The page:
A community garden is an excellent way for groups of people to benefit from fresh vegetables and fruit when there is limited garden space. Community gardening in a 55+ community can be challenging, yet the rewards of fresh produce, new friendships, and learning new gardening methods make it well worth it.
The first step to creating a community garden is to determine the right space. It’s possible, in an established community there aren’t a lot of options. However, if there are, choose an area large enough to grow the herbs or vegetables most desired in the community. The location should receive full sun exposure. Chose a space that is convenient for those who intend to use it. If it is difficult or inconvenient to access, the likelihood of everyone participating drops significantly. Other factors include the accessibility of water and the quality of the soil. The goal is to make it as easy as possible for the most significant number of people so that they want to participate fully in the gardening experience.
One of the keys to success in community gardening is choosing the right vegetables and fruits to plant. Low maintenance vegetables are best, so you don’t have to go out to the garden every day. Life gets busy, and we can’t always control the time we will have available to tend the garden. In a community garden, this gets accentuated because a messy or unkempt plot will stand out. It is essential to take care of the small garden space regularly, so no weeds or problems expand.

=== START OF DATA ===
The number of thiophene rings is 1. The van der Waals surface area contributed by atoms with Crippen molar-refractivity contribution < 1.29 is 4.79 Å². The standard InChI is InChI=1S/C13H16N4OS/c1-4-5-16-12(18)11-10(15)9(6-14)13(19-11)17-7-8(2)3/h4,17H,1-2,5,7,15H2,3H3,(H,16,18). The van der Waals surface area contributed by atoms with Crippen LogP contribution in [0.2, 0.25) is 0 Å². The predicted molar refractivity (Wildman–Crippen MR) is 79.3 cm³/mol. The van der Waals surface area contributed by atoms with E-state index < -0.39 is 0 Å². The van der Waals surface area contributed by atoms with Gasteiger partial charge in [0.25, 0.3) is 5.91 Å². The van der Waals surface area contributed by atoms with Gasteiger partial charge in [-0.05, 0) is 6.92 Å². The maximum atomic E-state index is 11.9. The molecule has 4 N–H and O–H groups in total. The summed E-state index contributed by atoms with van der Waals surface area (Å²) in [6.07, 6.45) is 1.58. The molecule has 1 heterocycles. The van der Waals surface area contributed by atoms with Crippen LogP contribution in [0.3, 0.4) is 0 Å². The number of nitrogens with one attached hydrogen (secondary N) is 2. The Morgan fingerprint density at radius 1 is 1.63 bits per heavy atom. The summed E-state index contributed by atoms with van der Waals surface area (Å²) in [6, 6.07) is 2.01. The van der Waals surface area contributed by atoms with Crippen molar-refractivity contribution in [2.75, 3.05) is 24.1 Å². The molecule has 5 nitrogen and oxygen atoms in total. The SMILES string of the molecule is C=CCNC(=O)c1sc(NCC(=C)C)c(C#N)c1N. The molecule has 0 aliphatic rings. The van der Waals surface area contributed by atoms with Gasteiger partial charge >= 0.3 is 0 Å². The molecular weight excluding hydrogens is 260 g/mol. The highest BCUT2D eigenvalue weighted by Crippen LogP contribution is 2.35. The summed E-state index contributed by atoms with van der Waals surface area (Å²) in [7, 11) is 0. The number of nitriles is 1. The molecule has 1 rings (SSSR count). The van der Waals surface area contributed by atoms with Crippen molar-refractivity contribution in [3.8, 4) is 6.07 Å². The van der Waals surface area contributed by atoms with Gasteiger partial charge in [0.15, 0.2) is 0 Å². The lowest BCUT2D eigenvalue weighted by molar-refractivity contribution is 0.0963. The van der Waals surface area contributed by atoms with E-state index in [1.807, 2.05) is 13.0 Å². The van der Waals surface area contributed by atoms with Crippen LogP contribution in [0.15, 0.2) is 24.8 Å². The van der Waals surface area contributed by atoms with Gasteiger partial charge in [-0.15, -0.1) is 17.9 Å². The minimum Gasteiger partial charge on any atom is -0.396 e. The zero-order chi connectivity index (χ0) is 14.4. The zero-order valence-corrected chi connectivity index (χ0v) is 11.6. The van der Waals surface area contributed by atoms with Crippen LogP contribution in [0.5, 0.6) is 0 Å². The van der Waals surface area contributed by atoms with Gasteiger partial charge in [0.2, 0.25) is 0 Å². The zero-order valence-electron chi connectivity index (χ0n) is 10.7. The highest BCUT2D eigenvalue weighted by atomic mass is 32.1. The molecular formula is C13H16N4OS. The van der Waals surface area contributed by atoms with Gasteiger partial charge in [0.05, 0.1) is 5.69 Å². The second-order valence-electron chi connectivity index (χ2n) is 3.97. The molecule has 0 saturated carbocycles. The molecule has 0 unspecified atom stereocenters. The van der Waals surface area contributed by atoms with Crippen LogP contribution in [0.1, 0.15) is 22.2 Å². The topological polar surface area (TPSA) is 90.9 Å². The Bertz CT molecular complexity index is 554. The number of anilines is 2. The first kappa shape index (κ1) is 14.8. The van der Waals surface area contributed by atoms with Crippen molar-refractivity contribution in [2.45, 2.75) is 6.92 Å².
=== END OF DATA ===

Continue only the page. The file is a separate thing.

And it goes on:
To avoid this situation, plant crops that can go a few days or longer without tending. Many vegetables will grow mostly on their own and need to be watered and checked on only a few times a week. Good low maintenance vegetables include kale, cabbage, beets, basil, garlic, eggplant, peppers, potatoes, tomatoes, and swiss chard. Avoid vegetables like bush beans and peas which need a lot of daily care once they start producing.
To make gardening chores fun, plan planting parties and weeding days with the other gardeners. Work is a lot more enjoyable when it is done as a group. Consider sharing resources like shovels, hoes, and spades to reduce expenses. A community garden is a beautiful space to learn new skills, create community, and appreciate natures’ plenitude.